The bar-code scanner at the supermarket checkout line, the automatic teller at the bank. Devices like these, automating many of the billions of daily transactions that add up to the world economy, have helped build NCR Corp. into an international operation with sales of $6 billion a year. Now more than a century old, it is rich in cash, rolling out a new product line and weathering the nation's slide toward recession without major disruption.

So would it want to be taken over?

Emphatically no, said Chairman Charles E. Exley Jr. of the Dayton, Ohio-based company. "We want to be left alone," Exley said yesterday, a day after American Telephone & Telegraph Co. went public with an unsolicited $6 billion buyout offer. "We have not been interested in being acquired by AT&T or anyone else."

AT&T's offer, priced at $90 per share, is good until tomorrow afternoon. An executive at the huge telecommunications company suggested yesterday that protests by Exley and his board are a pro forma maneuver to bid the price up. But if NCR's directors do not budge, AT&T said it will consider going over the board's head to NCR's shareholders -- in other words, the company once known as "Ma Bell" will consider a hostile takeover.

If it does, AT&T would be breaking with its own normally friendly mode of acquiring companies and also bucking Wall Street -- hostile bids have gone out of style in the last year. Investors yesterday seemed to be betting that AT&T would get its way. In heavy trading, NCR shares shot up $24.75 to close at $81.50. AT&T's shares, meanwhile, fell $2 to close at $30.12 1/2.

What AT&T wants is one of the great icons of American business history, a company that more than a century ago forever changed what happens when people step up to a store counter, money in hand.

Its first owner, John H. Patterson, an eccentric entrepreneur, introduced the first commercially successful cash register in 1884 and set out to convince the nation's shopkeepers that they needed the costly machines. (Promises that theft by clerks at the counter would decrease were a big selling point.)

Patterson was known for drilling executives in horsemanship and for firing them without warning (one such victim, Thomas J. Watson, went on to build International Business Machines Corp.). He also was hailed as an industrial visionary, building, in the age of the sweatshop, well lit, modern factories with gardens outside.

National Cash Register Co., as the company was known until 1974, exercised the same sway over its market that IBM and Bell Telephone Co. exercised in theirs. It eventually drew antitrust indictments from Washington.

Today NCR remains on the scene with greatly reduced market power and different technology but a solid, blue-chip reputation. "They have made the transformation from the mechanical age to the electronic age," said Sanjiv Hingorani, vice president at securities firm Salomon Brothers Inc.

It calls itself a general computer company and it ranks fifth in that category. It makes mainframe computers and personal computers. But its core business retains its roots from the last century, in the processing of everyday economic transactions.

It makes electronic cash registers, stand-alone models as well as advanced networks that tie several registers together with phone lines and computers and can track the daily sales of a department store or drug store chain. It makes automatic teller machines and large-scale networks that run the transactions of banks.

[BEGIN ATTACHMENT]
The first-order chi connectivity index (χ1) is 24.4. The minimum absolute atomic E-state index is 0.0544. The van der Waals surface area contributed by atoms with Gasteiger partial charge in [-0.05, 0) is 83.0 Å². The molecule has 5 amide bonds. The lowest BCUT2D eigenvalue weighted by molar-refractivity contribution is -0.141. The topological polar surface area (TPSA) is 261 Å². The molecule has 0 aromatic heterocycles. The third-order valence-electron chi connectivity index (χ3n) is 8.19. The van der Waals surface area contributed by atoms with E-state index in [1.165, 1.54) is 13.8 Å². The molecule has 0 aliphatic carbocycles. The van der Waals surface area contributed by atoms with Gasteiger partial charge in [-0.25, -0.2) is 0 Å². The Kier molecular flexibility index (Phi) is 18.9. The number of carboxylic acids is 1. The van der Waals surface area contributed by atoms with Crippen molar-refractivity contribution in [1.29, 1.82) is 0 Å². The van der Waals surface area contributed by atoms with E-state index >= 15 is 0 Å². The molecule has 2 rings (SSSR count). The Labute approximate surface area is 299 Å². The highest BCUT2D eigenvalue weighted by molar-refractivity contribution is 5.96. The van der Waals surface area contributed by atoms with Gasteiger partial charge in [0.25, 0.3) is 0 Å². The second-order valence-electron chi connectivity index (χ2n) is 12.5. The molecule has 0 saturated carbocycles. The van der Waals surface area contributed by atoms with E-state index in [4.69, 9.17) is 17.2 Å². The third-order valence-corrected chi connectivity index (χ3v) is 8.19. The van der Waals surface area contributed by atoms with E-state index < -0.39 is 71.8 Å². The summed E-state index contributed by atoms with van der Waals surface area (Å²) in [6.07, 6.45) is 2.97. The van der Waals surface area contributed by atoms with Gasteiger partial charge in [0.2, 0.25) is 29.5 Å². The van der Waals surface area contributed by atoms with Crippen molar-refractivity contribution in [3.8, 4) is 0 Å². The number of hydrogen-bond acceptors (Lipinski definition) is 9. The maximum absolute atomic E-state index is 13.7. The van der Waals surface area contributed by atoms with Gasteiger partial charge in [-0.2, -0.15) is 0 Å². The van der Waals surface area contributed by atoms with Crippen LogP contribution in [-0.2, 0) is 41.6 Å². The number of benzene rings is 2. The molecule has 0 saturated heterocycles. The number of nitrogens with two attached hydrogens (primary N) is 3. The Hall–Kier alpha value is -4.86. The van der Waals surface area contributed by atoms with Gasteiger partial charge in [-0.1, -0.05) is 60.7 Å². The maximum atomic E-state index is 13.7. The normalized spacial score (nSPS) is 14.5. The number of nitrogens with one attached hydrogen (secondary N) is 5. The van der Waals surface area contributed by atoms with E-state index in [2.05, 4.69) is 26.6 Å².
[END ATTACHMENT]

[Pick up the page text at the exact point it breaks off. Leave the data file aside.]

It has also gone international, putting plants in such places as Japan and Scotland. About 50 percent of its sales and 55 percent of its operating profit in 1989 came from overseas; its subsidiary NCR Japan is traded on the Tokyo Stock Exchange.

Despite its smash-hit first product, in recent years NCR has been known for following other companies' leads. Now it is trying to change. This fall it announced a seven-member family of computers. It has stressed systems that use so-called industry-standard software such as Unix and MS-DOS, rather than its own, proprietary system that can be used to lock customers into its products. It is working on new technology, through a tie-in with a small California company called Teradata Corp., that works on information with thousands of processors simultaneously.

The year 1989 was a rough one for NCR. Its revenue fell 1 percent and its profit 6 percent. But 1990 has been something of a turnaround, with third-quarter figures showing revenue up 9 percent but net income still down.

AT&T entered the scene two weeks ago. Desperate to set straight the computer business on which it has lost an estimated $2 billion or more since the breakup of the Bell system in 1984, AT&T executives reportedly think that the purchase of NCR would give them, in one stroke, new management for their computer business and a major slice of the world market. "Our proposal is based upon keeping NCR running exactly what they're doing, with the management they have," said AT&T group executive Robert Kavner. " ... We have a deep respect for them."

NCR would be able to draw on the resources of AT&T Bell Laboratories, one of the nation's premier research facilities, Kavner said. It would benefit from expertise that AT&T, the country's largest long-distance telephone company, has in building and operating computer networks.

But NCR's Exley maintained that, despite more than two weeks of talks with AT&T, he was never seriously interested in becoming part of AT&T, saying it would throw his company off balance. NCR shareholders, he suggested, will make more money building on NCR's future than trying to correct AT&T's past.